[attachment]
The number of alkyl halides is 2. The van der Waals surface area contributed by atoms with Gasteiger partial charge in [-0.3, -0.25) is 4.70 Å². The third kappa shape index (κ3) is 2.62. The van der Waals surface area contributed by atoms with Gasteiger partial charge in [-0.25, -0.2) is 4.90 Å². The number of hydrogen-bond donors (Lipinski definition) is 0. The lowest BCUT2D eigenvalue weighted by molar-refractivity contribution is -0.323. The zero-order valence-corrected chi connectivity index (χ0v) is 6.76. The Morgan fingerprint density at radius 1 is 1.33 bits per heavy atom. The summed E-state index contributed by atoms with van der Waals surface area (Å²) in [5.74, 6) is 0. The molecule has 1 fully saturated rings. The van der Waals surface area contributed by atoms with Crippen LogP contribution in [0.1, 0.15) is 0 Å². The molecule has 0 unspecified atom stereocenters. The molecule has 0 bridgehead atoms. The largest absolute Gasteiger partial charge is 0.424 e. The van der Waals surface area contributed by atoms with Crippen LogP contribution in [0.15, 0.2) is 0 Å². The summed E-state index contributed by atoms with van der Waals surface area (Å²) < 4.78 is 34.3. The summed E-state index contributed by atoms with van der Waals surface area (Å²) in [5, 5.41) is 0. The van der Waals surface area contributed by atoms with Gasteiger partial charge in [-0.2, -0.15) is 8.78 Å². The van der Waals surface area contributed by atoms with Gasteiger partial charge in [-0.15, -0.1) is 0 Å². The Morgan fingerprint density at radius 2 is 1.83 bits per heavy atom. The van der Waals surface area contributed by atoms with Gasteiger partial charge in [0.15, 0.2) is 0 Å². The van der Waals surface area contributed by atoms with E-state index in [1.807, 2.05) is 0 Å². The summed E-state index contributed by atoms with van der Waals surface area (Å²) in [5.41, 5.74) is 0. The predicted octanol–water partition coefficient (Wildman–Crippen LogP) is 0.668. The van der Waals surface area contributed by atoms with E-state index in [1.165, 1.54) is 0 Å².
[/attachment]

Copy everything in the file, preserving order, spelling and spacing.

The number of alkyl halides is 2. The van der Waals surface area contributed by atoms with Gasteiger partial charge in [-0.3, -0.25) is 4.70 Å². The third kappa shape index (κ3) is 2.62. The van der Waals surface area contributed by atoms with Gasteiger partial charge in [-0.25, -0.2) is 4.90 Å². The number of hydrogen-bond donors (Lipinski definition) is 0. The lowest BCUT2D eigenvalue weighted by molar-refractivity contribution is -0.323. The zero-order valence-corrected chi connectivity index (χ0v) is 6.76. The Morgan fingerprint density at radius 1 is 1.33 bits per heavy atom. The summed E-state index contributed by atoms with van der Waals surface area (Å²) in [5.74, 6) is 0. The molecule has 1 fully saturated rings. The van der Waals surface area contributed by atoms with Crippen LogP contribution in [0.1, 0.15) is 0 Å². The molecule has 0 unspecified atom stereocenters. The molecule has 0 bridgehead atoms. The largest absolute Gasteiger partial charge is 0.424 e. The van der Waals surface area contributed by atoms with Crippen LogP contribution in [0.15, 0.2) is 0 Å². The summed E-state index contributed by atoms with van der Waals surface area (Å²) < 4.78 is 34.3. The summed E-state index contributed by atoms with van der Waals surface area (Å²) in [5, 5.41) is 0. The van der Waals surface area contributed by atoms with Gasteiger partial charge in [-0.2, -0.15) is 8.78 Å². The van der Waals surface area contributed by atoms with Gasteiger partial charge in [-0.15, -0.1) is 0 Å². The Morgan fingerprint density at radius 2 is 1.83 bits per heavy atom. The van der Waals surface area contributed by atoms with Gasteiger partial charge in [0.15, 0.2) is 0 Å². The van der Waals surface area contributed by atoms with E-state index in [1.807, 2.05) is 0 Å². The summed E-state index contributed by atoms with van der Waals surface area (Å²) in [5.41, 5.74) is 0. The predicted octanol–water partition coefficient (Wildman–Crippen LogP) is 0.668. The van der Waals surface area contributed by atoms with E-state index in [1.165, 1.54) is 0 Å².